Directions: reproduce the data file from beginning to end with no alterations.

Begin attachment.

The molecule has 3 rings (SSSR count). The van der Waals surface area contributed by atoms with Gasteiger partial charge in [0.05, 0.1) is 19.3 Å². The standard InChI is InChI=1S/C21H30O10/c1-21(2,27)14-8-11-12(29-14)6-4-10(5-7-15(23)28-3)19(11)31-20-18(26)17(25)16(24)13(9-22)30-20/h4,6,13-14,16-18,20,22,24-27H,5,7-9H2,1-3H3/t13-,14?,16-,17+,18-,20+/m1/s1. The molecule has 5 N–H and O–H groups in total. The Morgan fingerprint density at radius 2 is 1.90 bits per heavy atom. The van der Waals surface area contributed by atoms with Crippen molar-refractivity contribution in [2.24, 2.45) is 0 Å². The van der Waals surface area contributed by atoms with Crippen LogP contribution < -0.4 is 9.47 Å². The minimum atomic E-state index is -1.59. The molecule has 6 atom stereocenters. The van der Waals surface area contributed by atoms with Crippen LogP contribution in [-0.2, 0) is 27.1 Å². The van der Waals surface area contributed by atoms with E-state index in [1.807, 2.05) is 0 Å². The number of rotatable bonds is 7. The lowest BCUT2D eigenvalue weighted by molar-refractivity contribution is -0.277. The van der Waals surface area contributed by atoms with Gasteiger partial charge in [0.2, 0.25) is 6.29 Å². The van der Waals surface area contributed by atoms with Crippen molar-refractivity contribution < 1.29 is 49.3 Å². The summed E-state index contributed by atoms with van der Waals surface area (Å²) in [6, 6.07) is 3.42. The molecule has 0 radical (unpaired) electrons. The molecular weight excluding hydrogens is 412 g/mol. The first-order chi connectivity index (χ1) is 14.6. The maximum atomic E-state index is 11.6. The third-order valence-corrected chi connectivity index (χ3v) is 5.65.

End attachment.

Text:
The molecule has 3 rings (SSSR count). The van der Waals surface area contributed by atoms with Gasteiger partial charge in [0.05, 0.1) is 19.3 Å². The standard InChI is InChI=1S/C21H30O10/c1-21(2,27)14-8-11-12(29-14)6-4-10(5-7-15(23)28-3)19(11)31-20-18(26)17(25)16(24)13(9-22)30-20/h4,6,13-14,16-18,20,22,24-27H,5,7-9H2,1-3H3/t13-,14?,16-,17+,18-,20+/m1/s1. The molecule has 5 N–H and O–H groups in total. The Morgan fingerprint density at radius 2 is 1.90 bits per heavy atom. The van der Waals surface area contributed by atoms with Crippen molar-refractivity contribution in [2.24, 2.45) is 0 Å². The van der Waals surface area contributed by atoms with Crippen LogP contribution < -0.4 is 9.47 Å². The minimum atomic E-state index is -1.59. The molecule has 6 atom stereocenters. The van der Waals surface area contributed by atoms with Crippen LogP contribution in [-0.2, 0) is 27.1 Å². The van der Waals surface area contributed by atoms with E-state index in [1.807, 2.05) is 0 Å². The number of rotatable bonds is 7. The lowest BCUT2D eigenvalue weighted by molar-refractivity contribution is -0.277. The van der Waals surface area contributed by atoms with Gasteiger partial charge in [0.2, 0.25) is 6.29 Å². The van der Waals surface area contributed by atoms with Crippen molar-refractivity contribution < 1.29 is 49.3 Å². The summed E-state index contributed by atoms with van der Waals surface area (Å²) in [6, 6.07) is 3.42. The molecule has 0 radical (unpaired) electrons. The molecular weight excluding hydrogens is 412 g/mol. The first-order chi connectivity index (χ1) is 14.6. The maximum atomic E-state index is 11.6. The third-order valence-corrected chi connectivity index (χ3v) is 5.65.